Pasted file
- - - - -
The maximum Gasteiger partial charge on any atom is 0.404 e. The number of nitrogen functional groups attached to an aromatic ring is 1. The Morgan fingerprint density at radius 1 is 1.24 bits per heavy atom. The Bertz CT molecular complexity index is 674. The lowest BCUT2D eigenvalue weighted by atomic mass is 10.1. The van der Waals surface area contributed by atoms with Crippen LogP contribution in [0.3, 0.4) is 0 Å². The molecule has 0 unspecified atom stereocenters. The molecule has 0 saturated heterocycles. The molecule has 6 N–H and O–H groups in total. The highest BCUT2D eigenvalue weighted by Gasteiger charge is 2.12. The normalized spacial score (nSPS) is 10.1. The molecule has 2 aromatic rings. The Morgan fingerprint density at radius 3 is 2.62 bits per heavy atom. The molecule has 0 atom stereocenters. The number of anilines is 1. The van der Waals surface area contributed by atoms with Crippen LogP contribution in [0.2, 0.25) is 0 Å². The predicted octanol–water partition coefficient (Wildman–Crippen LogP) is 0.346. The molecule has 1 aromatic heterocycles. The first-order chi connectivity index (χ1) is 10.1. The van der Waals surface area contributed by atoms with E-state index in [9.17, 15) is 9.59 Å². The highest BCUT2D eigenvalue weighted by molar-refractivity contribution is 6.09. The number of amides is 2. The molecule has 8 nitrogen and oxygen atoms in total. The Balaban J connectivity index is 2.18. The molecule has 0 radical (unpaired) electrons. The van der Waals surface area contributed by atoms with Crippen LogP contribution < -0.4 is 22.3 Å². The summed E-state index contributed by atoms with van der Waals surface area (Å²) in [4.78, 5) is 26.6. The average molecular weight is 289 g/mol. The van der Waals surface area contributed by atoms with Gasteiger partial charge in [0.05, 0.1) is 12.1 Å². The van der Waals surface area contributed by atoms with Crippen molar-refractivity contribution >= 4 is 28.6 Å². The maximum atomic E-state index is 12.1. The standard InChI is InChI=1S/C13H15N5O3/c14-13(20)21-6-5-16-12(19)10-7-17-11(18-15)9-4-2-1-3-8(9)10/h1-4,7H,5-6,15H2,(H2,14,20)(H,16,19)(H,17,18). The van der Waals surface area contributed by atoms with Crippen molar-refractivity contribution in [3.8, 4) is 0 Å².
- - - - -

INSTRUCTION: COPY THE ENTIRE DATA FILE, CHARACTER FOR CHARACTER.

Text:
The maximum Gasteiger partial charge on any atom is 0.404 e. The number of nitrogen functional groups attached to an aromatic ring is 1. The Morgan fingerprint density at radius 1 is 1.24 bits per heavy atom. The Bertz CT molecular complexity index is 674. The lowest BCUT2D eigenvalue weighted by atomic mass is 10.1. The van der Waals surface area contributed by atoms with Crippen LogP contribution in [0.3, 0.4) is 0 Å². The molecule has 0 unspecified atom stereocenters. The molecule has 0 saturated heterocycles. The molecule has 6 N–H and O–H groups in total. The highest BCUT2D eigenvalue weighted by Gasteiger charge is 2.12. The normalized spacial score (nSPS) is 10.1. The molecule has 2 aromatic rings. The Morgan fingerprint density at radius 3 is 2.62 bits per heavy atom. The molecule has 0 atom stereocenters. The number of anilines is 1. The van der Waals surface area contributed by atoms with Crippen LogP contribution in [0.2, 0.25) is 0 Å². The predicted octanol–water partition coefficient (Wildman–Crippen LogP) is 0.346. The molecule has 1 aromatic heterocycles. The first-order chi connectivity index (χ1) is 10.1. The van der Waals surface area contributed by atoms with E-state index in [9.17, 15) is 9.59 Å². The highest BCUT2D eigenvalue weighted by molar-refractivity contribution is 6.09. The number of amides is 2. The molecule has 8 nitrogen and oxygen atoms in total. The Balaban J connectivity index is 2.18. The molecule has 0 radical (unpaired) electrons. The van der Waals surface area contributed by atoms with Crippen LogP contribution < -0.4 is 22.3 Å². The summed E-state index contributed by atoms with van der Waals surface area (Å²) in [4.78, 5) is 26.6. The average molecular weight is 289 g/mol. The van der Waals surface area contributed by atoms with Gasteiger partial charge in [0.05, 0.1) is 12.1 Å². The van der Waals surface area contributed by atoms with Crippen molar-refractivity contribution >= 4 is 28.6 Å². The maximum atomic E-state index is 12.1. The standard InChI is InChI=1S/C13H15N5O3/c14-13(20)21-6-5-16-12(19)10-7-17-11(18-15)9-4-2-1-3-8(9)10/h1-4,7H,5-6,15H2,(H2,14,20)(H,16,19)(H,17,18). The van der Waals surface area contributed by atoms with Crippen molar-refractivity contribution in [3.8, 4) is 0 Å².